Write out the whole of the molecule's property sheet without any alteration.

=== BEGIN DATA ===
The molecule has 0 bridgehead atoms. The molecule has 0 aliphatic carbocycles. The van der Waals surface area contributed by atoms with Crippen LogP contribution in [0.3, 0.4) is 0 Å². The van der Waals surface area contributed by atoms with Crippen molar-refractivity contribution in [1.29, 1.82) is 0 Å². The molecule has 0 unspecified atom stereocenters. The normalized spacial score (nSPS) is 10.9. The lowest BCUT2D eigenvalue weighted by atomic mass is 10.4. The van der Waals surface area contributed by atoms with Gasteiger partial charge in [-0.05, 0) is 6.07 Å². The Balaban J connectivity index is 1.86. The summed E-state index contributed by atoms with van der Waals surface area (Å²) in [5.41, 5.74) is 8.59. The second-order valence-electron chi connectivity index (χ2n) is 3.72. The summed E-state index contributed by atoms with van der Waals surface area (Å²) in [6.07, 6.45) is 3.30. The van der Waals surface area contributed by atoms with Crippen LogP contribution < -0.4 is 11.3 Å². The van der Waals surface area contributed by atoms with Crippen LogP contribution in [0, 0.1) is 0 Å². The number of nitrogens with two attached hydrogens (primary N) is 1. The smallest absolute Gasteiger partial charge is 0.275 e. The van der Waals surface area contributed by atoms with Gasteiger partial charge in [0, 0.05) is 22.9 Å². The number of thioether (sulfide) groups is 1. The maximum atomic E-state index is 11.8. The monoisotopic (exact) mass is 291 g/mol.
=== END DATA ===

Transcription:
The molecule has 0 bridgehead atoms. The molecule has 0 aliphatic carbocycles. The van der Waals surface area contributed by atoms with Crippen LogP contribution in [0.3, 0.4) is 0 Å². The van der Waals surface area contributed by atoms with Crippen molar-refractivity contribution in [1.29, 1.82) is 0 Å². The molecule has 0 unspecified atom stereocenters. The normalized spacial score (nSPS) is 10.9. The lowest BCUT2D eigenvalue weighted by atomic mass is 10.4. The van der Waals surface area contributed by atoms with Gasteiger partial charge in [-0.05, 0) is 6.07 Å². The Balaban J connectivity index is 1.86. The summed E-state index contributed by atoms with van der Waals surface area (Å²) in [5.41, 5.74) is 8.59. The second-order valence-electron chi connectivity index (χ2n) is 3.72. The summed E-state index contributed by atoms with van der Waals surface area (Å²) in [6.07, 6.45) is 3.30. The van der Waals surface area contributed by atoms with Crippen LogP contribution < -0.4 is 11.3 Å². The van der Waals surface area contributed by atoms with Crippen LogP contribution in [0, 0.1) is 0 Å². The number of nitrogens with two attached hydrogens (primary N) is 1. The smallest absolute Gasteiger partial charge is 0.275 e. The van der Waals surface area contributed by atoms with Gasteiger partial charge in [0, 0.05) is 22.9 Å². The number of thioether (sulfide) groups is 1. The maximum atomic E-state index is 11.8. The monoisotopic (exact) mass is 291 g/mol.